How to avoid a mega-basement blunder
The press is currently full of tales of woe about problems with botched basement digs. Recently, a £3.5m Georgian townhouse in Barnes has collapsed “like a pack of cards” following work on a new super basement.
Another family in Chester Row are still waiting for at least £250,000 of repairs to the house three years after it was damaged by a neighbour’s skip falling into the road during a basement dig and a report earlier this year from the Health & Safety Executive identified that one in two basement sites in top London boroughs failed safety inspections. It’s no wonder that building a basement is proving unpopular!
All this came to a head in January 2015 when the Royal Borough of Kensington & Chelsea applied a new planning Policy CL7. The policy restricted the extent of basement excavation to no more than half under the garden or on part of the site and limited the depth of excavation to a single storey. In order to control this further, the Royal Borough of Kensington & Chelsea have issued a borough wide Article for Direction in relation to basement development. This will come into force on 28 April and will remove the right to dig a single storey basement as permitted development. Planning permission will then be required. If this wasn’t enough, there is a Private Members’ Bill currently going through Parliament called “Basement Excavation (Restriction of Permitted Development) Bill” which had its first reading on 16 September 2015 and is to have its second reading soon. The scope of the Bill is not fully defined but the language used in the Parliamentary debate was very emotive. The Bill’s sponsor said: “For we talk not of the extended kitchen or extra living space for a growing family, but of “icebergs”: projects that have, at the extreme, involved digging down several levels and hundreds of feet out for home gyms and spas, cinemas and gun rooms, and dance floors and the almost mandatory pools”. If you live in the Royal Borough Kensington & Chelsea, it seems that if you wish to dig a basement under permitted development rights you’ll have to have a material start to work on the project by 29 April.
The jury is out on whether the new basement policy will improve the conditions for local residents. True, the construction time will be reduced as the basements will be smaller, but it won’t stop project overruns or builders ignoring the Traffic Management plans!
So what should you be doing to build your basement? There are two big issues that need to be thought about. The first is the effect of your construction on your neighbours and the second is how the basement is designed and the construction managed. Louisa Richter von Morgenstern of RVM & Associates highlights that “It is essential, and only good manners, to listen to, respond and take measures that address the concerns of your neighbours.” Plan your works to have the minimum construction impact and make it clear to your neighbours that this is the approach that you are taking. Get the right team on board and at an early stage. Find a team with a proven track record of good quality design who will take proper account of construction operations (it is worth looking locally first as they will have an understanding of the area and local council). Critically, try and involve your neighbours as much as possible. Don’t simply rely on the legal notification via planning approval phase, contact them directly and explain your plans and your intention to cause them minimal disruption. A bottle of wine can go a long way! Don’t forget that it is highly likely that the work will require a party wall award between you and your neighbours and you may not be able to start work until the party wall award is in place. The party wall surveyor should be engaged as part of your professional team at the beginning of the project. Make sure that there is proper construction insurance in place. Simon Haslam of Basement Force says “The design team need design something that not only structurally sound but is also something that can be built efficiently.”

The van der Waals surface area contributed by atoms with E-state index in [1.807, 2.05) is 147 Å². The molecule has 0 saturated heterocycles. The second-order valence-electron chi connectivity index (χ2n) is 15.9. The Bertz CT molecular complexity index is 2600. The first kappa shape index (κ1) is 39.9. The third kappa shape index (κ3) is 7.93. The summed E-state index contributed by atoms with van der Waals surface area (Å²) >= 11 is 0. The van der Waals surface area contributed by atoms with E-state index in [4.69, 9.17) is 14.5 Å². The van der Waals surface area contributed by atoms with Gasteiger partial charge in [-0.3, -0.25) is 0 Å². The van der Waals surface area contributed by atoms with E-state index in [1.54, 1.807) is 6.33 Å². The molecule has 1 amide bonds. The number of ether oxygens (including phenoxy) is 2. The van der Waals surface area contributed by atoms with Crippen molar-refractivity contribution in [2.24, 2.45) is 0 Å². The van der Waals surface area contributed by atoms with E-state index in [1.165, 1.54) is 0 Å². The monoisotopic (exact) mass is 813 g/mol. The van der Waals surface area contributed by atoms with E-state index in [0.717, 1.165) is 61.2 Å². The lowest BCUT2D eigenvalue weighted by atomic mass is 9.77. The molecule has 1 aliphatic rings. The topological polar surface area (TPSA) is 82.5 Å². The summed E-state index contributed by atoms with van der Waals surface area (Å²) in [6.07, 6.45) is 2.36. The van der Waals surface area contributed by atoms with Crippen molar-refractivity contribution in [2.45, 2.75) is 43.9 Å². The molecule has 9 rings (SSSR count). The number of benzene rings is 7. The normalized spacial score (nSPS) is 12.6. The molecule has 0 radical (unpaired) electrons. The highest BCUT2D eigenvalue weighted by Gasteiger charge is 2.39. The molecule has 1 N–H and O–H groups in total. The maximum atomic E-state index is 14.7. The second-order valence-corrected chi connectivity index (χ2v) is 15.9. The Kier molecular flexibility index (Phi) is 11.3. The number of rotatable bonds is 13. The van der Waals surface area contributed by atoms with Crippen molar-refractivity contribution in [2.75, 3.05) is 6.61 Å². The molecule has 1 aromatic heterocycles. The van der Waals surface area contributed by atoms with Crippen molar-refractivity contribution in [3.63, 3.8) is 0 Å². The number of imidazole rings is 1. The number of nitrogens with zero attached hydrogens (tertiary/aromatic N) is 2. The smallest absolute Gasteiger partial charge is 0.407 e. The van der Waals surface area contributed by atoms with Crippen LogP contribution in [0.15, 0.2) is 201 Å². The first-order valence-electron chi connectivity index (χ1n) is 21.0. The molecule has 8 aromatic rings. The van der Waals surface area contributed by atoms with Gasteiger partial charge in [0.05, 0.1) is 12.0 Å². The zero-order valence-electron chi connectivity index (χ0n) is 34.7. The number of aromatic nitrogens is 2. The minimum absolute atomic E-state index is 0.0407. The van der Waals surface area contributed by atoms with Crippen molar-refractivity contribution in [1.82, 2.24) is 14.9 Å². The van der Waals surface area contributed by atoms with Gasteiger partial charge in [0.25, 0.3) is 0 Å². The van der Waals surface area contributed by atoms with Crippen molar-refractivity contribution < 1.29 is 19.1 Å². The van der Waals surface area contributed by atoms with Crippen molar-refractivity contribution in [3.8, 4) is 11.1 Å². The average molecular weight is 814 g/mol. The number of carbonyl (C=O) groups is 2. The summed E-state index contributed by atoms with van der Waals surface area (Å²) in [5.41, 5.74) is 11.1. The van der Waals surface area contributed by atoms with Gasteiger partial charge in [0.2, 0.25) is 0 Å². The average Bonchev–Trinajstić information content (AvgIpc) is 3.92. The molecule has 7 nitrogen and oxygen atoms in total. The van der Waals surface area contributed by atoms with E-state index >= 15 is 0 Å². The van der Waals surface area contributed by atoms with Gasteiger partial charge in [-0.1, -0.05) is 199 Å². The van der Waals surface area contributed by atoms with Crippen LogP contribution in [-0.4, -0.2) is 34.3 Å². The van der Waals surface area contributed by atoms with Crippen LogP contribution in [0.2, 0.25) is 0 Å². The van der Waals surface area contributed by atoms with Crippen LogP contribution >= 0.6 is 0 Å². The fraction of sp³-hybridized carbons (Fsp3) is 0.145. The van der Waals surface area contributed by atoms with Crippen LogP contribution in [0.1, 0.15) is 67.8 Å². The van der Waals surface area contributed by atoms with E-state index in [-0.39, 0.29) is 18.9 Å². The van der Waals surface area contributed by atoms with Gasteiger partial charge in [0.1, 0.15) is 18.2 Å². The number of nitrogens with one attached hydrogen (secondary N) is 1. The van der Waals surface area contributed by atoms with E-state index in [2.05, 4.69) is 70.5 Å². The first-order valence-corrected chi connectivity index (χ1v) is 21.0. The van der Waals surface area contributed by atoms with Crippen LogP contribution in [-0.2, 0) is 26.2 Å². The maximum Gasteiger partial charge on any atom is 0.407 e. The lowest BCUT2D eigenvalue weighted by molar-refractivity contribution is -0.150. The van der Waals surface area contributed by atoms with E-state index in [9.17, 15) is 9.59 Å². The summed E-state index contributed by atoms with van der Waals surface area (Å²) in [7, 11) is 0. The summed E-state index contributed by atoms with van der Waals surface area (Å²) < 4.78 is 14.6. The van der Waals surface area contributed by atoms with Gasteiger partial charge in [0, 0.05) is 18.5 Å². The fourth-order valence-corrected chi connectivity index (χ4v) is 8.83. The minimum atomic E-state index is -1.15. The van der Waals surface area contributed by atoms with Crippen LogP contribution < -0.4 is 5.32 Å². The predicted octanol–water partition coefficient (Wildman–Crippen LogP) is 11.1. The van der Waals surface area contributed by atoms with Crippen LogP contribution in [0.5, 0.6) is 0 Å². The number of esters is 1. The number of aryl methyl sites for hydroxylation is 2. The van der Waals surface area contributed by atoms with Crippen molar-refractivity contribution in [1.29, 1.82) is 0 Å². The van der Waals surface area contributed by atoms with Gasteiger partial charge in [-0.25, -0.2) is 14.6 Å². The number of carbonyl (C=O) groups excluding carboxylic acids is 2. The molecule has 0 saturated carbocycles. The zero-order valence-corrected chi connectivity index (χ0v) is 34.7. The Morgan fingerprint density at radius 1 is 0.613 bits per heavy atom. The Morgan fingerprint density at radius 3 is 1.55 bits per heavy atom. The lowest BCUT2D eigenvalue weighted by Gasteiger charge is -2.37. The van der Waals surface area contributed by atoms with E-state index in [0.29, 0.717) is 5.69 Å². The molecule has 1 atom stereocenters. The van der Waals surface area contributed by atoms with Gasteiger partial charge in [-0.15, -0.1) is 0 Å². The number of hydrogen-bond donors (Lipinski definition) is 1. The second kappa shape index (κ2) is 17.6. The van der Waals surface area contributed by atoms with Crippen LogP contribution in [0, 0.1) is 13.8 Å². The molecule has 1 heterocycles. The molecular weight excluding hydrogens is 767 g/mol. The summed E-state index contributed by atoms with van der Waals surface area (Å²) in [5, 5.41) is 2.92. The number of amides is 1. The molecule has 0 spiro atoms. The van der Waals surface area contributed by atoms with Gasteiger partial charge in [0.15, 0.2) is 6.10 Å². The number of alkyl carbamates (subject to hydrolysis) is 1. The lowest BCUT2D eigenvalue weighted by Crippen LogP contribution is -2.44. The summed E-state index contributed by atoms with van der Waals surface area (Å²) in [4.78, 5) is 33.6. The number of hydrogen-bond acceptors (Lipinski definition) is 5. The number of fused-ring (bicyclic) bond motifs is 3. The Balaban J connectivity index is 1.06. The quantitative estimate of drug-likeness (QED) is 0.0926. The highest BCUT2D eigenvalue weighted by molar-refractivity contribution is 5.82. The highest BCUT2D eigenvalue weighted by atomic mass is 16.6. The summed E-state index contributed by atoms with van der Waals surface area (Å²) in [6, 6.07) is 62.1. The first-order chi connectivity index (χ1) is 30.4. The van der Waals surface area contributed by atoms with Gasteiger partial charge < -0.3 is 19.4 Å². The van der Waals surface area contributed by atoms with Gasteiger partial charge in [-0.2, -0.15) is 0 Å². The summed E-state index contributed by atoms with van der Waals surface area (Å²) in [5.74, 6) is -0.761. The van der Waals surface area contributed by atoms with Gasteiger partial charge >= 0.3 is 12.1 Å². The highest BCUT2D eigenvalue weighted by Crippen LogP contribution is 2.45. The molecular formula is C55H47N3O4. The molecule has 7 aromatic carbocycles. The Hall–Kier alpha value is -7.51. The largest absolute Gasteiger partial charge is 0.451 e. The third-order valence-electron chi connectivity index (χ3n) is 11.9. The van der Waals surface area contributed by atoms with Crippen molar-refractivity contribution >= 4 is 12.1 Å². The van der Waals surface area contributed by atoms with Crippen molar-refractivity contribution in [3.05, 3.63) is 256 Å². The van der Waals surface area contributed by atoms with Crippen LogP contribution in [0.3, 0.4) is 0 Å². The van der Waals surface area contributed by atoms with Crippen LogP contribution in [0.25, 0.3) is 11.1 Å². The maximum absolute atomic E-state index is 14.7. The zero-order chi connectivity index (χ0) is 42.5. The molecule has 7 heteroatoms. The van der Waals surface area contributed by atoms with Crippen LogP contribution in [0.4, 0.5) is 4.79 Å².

A lot of the recent horror stories in the press have involved contractors who have gone bust following their disastrous work. It is essential to check that your contractor is financially stable and has been so for some time. Consider using a contractor who is a member of ASUC (The Association of Underpinning Contractors). It is worth remembering that in order to build basements for the Grosvenor or Cadogan Estates, the contractor needs to be a member of ASUC.
Finally, make sure you have proper appointment and construction documentation in place. If there should be a problem you will want the peace of mind that someone’s insurance will pay!
Ultimately, achieving as seamless and frictionless a basement build as possible, requires good planning, the best professional teams and, as importantly, keeping in with the neighbours.